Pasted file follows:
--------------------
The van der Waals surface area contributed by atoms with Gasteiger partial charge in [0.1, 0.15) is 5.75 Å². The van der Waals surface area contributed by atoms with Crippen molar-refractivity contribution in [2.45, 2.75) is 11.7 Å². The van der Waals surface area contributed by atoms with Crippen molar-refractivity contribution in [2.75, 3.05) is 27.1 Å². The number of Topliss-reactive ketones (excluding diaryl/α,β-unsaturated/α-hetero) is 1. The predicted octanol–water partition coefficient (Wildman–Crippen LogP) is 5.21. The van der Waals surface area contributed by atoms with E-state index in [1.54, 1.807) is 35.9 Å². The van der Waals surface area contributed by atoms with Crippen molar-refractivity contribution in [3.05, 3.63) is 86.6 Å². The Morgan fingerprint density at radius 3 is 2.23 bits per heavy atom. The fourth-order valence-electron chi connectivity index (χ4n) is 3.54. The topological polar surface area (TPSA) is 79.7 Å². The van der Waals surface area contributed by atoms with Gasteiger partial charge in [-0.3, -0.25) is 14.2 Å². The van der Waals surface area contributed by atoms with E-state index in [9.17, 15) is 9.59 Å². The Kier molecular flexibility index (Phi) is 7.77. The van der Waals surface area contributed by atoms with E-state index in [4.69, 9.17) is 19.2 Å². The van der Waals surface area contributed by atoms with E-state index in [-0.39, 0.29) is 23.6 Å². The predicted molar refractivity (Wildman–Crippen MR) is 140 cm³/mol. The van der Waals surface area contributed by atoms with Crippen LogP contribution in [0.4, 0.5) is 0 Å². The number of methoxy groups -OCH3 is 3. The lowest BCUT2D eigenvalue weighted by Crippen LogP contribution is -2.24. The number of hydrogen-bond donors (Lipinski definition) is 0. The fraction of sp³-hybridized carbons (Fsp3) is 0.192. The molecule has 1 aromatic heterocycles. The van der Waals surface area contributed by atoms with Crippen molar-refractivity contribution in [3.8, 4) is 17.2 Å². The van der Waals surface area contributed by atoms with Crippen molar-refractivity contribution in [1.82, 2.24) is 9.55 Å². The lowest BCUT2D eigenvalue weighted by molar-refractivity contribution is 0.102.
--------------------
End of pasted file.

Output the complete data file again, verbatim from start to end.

The van der Waals surface area contributed by atoms with Gasteiger partial charge in [0.1, 0.15) is 5.75 Å². The van der Waals surface area contributed by atoms with Crippen molar-refractivity contribution in [2.45, 2.75) is 11.7 Å². The van der Waals surface area contributed by atoms with Crippen molar-refractivity contribution in [2.75, 3.05) is 27.1 Å². The number of Topliss-reactive ketones (excluding diaryl/α,β-unsaturated/α-hetero) is 1. The predicted octanol–water partition coefficient (Wildman–Crippen LogP) is 5.21. The van der Waals surface area contributed by atoms with E-state index in [1.54, 1.807) is 35.9 Å². The van der Waals surface area contributed by atoms with Crippen molar-refractivity contribution in [3.05, 3.63) is 86.6 Å². The Morgan fingerprint density at radius 3 is 2.23 bits per heavy atom. The fourth-order valence-electron chi connectivity index (χ4n) is 3.54. The topological polar surface area (TPSA) is 79.7 Å². The van der Waals surface area contributed by atoms with Gasteiger partial charge in [-0.3, -0.25) is 14.2 Å². The van der Waals surface area contributed by atoms with E-state index in [9.17, 15) is 9.59 Å². The Kier molecular flexibility index (Phi) is 7.77. The van der Waals surface area contributed by atoms with E-state index in [4.69, 9.17) is 19.2 Å². The van der Waals surface area contributed by atoms with E-state index in [-0.39, 0.29) is 23.6 Å². The predicted molar refractivity (Wildman–Crippen MR) is 140 cm³/mol. The van der Waals surface area contributed by atoms with Crippen LogP contribution in [0.4, 0.5) is 0 Å². The number of methoxy groups -OCH3 is 3. The lowest BCUT2D eigenvalue weighted by Crippen LogP contribution is -2.24. The number of hydrogen-bond donors (Lipinski definition) is 0. The fraction of sp³-hybridized carbons (Fsp3) is 0.192. The molecule has 1 aromatic heterocycles. The van der Waals surface area contributed by atoms with Crippen molar-refractivity contribution in [3.8, 4) is 17.2 Å². The van der Waals surface area contributed by atoms with Crippen molar-refractivity contribution in [1.82, 2.24) is 9.55 Å². The lowest BCUT2D eigenvalue weighted by molar-refractivity contribution is 0.102.